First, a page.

Mr. Boas said, “I see a problem coming up. I’d like to clarify it for the readers of The Clarion. If the Town votes to not rescind then, although it’s not a legal vote, it’s still illegal according to the Court decision. Where do we go next?” Mr. J. Miller said, “It’s unenforceable. We’re just trying to clean up the zoning ordinance.”
In all of the districts, there are allowable uses in a district. If it’s not a permitted use, you have to have to apply for a Special Exception.
Mr. Perron said, if you keep the first part of Article IV N, “I’m not comfortable with that at all.” Mr. Marcom said, “It opens the door for that use.” The other thing is if the Town didn’t vote for it, it wouldn’t would be illegal, it just wouldn’t be enforceable.
Mainly these are housekeeping changes, Mr. J. Miller said. “We want to clean up these ordinances on the advice of town counsel.”
Mr. J. Miller said that he didn’t understand how the Carmody property got so botched up. He was arguing with the attorney about it when the attorney finally said, “The way I look at it is that you might be right, but not only is it good for the town, but good for the landowner. He doesn’t have to worry about anything in his deed,” etc.
Mr. Aldrich said he didn’t know if the voter would just vote no. That could happen.
Mr. J. Miller said then maybe we should put back in the clarification that Mr. Hockensmith had in his original statement. It says, “This amendment is necessary to correct an error in Warrant Article 2, adopted and approved at the March 13, 2007 annual meeting, mistakenly changing these lots zoning classification.”
Mr. Perron said he thought it was a good idea and he recalled saying that before at the December meeting.
Mr. Perron made a motion to recommend the article be put on the warrant. Mr. Marcom seconded the motion and it passed. Mr. J. Miller said that the clarification on the other articles does not mean there has to be another Public Hearing. The intent of the articles are the same.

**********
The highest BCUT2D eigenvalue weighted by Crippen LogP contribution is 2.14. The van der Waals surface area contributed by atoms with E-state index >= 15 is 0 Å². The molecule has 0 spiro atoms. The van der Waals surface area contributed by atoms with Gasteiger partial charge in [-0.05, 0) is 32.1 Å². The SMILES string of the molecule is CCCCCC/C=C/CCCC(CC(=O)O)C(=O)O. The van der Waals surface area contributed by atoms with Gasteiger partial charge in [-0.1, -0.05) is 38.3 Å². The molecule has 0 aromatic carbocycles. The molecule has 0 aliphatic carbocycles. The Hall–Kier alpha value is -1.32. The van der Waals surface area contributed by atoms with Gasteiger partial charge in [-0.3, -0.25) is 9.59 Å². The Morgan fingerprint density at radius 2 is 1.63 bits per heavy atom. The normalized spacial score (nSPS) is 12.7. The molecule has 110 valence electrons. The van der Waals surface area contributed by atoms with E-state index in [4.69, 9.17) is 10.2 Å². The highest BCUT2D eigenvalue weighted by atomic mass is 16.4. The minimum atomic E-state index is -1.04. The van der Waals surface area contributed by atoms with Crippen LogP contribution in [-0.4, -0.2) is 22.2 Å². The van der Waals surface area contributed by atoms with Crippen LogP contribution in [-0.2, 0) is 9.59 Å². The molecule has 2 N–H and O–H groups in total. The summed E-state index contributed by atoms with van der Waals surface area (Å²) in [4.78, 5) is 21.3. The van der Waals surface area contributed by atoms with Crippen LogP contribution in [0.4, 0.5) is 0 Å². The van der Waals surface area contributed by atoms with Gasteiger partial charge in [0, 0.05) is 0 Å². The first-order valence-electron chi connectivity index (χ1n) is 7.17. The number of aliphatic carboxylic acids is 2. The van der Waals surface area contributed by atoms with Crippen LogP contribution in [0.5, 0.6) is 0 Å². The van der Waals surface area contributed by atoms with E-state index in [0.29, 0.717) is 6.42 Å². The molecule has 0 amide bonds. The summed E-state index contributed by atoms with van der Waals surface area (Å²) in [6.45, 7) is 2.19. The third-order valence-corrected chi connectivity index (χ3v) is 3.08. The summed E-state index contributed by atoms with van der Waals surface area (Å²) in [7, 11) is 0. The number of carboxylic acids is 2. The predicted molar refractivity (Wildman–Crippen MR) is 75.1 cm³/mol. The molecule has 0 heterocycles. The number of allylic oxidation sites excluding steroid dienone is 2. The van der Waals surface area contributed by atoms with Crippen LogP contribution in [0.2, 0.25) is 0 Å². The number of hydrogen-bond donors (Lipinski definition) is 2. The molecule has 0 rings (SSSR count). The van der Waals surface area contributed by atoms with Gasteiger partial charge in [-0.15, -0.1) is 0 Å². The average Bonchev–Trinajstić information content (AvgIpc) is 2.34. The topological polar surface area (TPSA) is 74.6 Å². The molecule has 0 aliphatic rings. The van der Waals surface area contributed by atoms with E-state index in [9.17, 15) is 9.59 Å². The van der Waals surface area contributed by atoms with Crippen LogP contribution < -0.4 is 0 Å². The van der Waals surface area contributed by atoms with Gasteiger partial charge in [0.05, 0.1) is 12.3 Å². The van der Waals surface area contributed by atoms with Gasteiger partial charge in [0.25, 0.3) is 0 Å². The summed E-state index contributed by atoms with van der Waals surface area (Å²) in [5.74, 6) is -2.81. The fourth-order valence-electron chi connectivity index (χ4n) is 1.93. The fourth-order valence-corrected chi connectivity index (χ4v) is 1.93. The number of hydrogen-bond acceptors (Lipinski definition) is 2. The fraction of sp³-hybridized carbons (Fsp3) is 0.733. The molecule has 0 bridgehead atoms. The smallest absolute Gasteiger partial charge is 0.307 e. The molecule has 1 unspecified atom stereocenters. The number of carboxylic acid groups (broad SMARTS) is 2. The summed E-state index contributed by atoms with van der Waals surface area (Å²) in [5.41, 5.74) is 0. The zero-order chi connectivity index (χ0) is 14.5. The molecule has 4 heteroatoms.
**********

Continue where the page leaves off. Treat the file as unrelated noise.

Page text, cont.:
Master Plan: Mr. J. Miller passed out a letter from Southwest Regional Planning Commission Planner Ms. Lisa Murphy about her thoughts on what parts of the Master Plan should be revisited this spring. They include Population and Housing, the Implementation Chapter and Transportation. This would cost the town $5,400. The Selectboard previously said money would be put aside for this process, which would start in April after it has been approved by the Town. Mr. Miller will check with the Selectboard about this matter.
Workshop: Mr. J. Miller asked if the Board wanted a workshop this month about a solar ordinance. He said that residential installation questions would be answered when people came for a permit with the exception that there should be some path for an abutter to complain about a neighbor’s installation if he/she were unhappy about it. Commercial installations would be permitted by requiring a Site Plan Review because the cost would be over $10,000.
At first some of the Board said no to scheduling a workshop but others on the Board thought that there were still a lot of questions to be answered about a solar installations.
There was also discussion about last year’s article on solar installations. Some Board members felt that it was a subsidy paid for by taxpayers. Other Board members felt it was the right thing to do because these people with installations were getting away from fossil fuels.
In the end it was decided to have a workshop meeting on January 22 to discuss a solar ordinance. The Public is invited to attend.
Mr. Aldrich made a motion to adjourn the meeting. Mr. Marcom seconded the motion and it carried.